Emma by Jane Austen
Although Elizabeth Bennett may be every woman’s favorite Jane Austen character, I took a liking to Emma Woodhouse. She’s funny, intelligent, has a big heart, but is also prone to make bad judgement calls like most human beings.
The quick summary is that Emma is a local match-maker. After helping merge one fantastic couple, Mr. Weston and Emma’s governness Miss Taylor, all her other schemes seems to flounder. Harriet Smith is a minor character although seems to fall in love with anyone that Emma points to. Mrs. Elton was one of my favorite characters only because of her insipid vanity and over indulgence in herself.
I’m not sure why, but Jane Austen seems to love solving all of the conflicts in her novels through a lengthy and well written letter. Darcy wrote a letter to Elizabeth explaining his point of view on their relationship, which became a turning point in that novel. There were a series of correspondences between Fanny and Edmund in regards to Mary Crawford which led to Edmund realizing he loved Fanny. In Emma, there is a well worded letter by Frank Churchill explaining all his secretive actions and his love for Jane Fairfax, which settled many thoughts and rumors of his leading Emma on and why the two acted to secretive.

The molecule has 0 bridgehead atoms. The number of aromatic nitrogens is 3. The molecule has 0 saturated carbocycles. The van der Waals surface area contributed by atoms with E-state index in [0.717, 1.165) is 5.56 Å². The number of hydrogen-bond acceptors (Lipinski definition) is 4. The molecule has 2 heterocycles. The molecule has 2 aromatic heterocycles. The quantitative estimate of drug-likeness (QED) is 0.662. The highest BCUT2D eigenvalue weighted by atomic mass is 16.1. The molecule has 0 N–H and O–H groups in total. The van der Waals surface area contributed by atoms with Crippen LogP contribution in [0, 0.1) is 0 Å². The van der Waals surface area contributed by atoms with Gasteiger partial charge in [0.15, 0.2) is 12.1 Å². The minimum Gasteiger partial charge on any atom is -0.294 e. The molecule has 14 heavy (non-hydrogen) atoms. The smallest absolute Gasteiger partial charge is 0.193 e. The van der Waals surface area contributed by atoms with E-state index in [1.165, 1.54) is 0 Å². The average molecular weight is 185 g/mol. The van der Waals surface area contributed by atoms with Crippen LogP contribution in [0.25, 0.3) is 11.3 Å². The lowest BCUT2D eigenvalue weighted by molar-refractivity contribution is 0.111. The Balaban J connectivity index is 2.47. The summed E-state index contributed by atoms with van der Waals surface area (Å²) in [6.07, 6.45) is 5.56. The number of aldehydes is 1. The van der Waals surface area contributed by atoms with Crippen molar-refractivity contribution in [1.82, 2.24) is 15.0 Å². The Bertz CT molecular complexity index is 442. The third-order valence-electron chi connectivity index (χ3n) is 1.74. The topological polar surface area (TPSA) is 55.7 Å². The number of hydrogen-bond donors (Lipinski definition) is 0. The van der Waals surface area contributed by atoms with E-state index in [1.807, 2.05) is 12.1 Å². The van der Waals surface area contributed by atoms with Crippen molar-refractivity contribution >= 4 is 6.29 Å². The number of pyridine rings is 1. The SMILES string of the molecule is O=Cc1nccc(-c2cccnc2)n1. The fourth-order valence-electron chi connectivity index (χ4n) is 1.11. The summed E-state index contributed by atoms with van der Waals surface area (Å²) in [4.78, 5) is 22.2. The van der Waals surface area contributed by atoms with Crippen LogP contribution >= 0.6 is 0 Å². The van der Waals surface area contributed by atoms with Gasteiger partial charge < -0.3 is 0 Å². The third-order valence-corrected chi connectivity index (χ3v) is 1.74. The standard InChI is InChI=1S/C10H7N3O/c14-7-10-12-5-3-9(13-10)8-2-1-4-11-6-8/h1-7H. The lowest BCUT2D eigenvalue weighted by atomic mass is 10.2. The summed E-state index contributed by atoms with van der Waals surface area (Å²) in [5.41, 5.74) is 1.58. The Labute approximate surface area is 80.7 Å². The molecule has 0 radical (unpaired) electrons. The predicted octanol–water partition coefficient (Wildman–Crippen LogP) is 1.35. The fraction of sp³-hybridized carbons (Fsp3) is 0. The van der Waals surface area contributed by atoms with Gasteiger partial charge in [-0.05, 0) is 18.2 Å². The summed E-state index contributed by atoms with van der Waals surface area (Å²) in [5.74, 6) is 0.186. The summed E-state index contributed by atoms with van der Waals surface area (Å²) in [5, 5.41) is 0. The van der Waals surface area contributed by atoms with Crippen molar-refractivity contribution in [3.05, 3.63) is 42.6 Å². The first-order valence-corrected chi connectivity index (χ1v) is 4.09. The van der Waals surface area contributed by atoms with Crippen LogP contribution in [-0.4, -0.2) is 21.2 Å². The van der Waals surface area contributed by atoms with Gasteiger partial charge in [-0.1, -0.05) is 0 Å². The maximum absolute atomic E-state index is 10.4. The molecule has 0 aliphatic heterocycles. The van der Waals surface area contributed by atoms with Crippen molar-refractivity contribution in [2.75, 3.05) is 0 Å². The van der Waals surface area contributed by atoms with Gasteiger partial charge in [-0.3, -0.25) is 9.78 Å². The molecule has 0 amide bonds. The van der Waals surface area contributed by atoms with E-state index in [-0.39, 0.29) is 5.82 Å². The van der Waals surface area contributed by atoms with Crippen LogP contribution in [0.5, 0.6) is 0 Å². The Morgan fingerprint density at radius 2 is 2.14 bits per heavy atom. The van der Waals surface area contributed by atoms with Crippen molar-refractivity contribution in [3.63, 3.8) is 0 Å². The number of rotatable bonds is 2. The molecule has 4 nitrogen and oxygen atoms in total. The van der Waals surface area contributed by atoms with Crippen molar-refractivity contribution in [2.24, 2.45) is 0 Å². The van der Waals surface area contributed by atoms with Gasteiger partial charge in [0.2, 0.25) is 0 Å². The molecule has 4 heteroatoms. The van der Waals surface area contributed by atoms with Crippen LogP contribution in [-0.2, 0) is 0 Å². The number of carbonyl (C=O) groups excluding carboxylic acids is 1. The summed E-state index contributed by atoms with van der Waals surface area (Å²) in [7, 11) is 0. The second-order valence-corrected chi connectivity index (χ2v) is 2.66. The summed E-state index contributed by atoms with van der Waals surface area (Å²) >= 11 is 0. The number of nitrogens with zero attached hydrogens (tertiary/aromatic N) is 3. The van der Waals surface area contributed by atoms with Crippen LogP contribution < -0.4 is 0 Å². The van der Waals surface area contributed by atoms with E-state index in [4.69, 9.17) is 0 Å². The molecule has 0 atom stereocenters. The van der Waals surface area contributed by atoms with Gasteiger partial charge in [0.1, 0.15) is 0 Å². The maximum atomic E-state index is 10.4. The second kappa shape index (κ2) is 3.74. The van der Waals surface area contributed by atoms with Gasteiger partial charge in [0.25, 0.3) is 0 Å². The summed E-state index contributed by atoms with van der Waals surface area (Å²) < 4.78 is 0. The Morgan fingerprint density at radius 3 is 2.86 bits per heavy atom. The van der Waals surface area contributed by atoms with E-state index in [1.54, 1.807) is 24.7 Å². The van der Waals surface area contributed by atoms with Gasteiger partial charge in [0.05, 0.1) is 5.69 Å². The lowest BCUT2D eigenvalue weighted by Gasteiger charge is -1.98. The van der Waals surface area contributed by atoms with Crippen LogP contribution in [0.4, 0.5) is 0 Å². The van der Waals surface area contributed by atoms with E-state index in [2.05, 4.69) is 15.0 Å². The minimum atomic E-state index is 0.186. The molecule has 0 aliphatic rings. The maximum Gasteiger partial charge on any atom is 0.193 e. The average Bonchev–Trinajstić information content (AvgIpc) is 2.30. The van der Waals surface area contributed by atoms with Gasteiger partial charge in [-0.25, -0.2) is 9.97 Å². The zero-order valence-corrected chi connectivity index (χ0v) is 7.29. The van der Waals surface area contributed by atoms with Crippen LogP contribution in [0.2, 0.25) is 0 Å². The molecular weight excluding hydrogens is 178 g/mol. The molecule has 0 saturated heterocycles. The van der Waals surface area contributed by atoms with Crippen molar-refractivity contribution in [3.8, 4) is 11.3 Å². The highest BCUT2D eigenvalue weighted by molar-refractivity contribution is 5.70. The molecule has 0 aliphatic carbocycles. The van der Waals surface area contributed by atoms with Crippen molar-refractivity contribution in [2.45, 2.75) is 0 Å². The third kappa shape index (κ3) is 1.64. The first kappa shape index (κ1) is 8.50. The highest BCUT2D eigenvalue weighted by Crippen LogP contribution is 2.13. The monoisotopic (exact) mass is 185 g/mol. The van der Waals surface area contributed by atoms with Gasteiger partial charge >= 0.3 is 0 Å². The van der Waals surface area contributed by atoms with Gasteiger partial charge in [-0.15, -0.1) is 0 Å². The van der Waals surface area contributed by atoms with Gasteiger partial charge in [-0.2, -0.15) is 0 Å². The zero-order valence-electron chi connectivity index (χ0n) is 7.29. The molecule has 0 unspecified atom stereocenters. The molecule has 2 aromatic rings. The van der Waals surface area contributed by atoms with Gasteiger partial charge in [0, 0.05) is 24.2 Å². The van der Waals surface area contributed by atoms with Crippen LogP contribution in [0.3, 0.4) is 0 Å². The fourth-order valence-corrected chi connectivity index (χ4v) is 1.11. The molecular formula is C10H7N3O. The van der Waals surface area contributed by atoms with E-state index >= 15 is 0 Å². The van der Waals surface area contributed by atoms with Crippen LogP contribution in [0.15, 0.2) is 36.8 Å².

I think Frank Churchill was my favorite character in the novel. He is full of surprises, has an open and friendly heart, and seems to always entertain, whether he intended to or not.
I had the movie Clueless running through my head while I read this book. I think Clueless is an excellent adaptation of Emma, carefully creating characters and plot that stay faithful to the novel. I could see many character correlations, but I’m still trying to figure out who Jane Fairfax would be in the movie.
Like most of Austen’s novels, there were quite a few chapters that I wish had been cut out altogether, since they didn’t help the plot progress and were just plain boring. But given the time frame of when the novel was written, it was probably more enjoyable to read about normal life occurances than it is now in our more impatient era.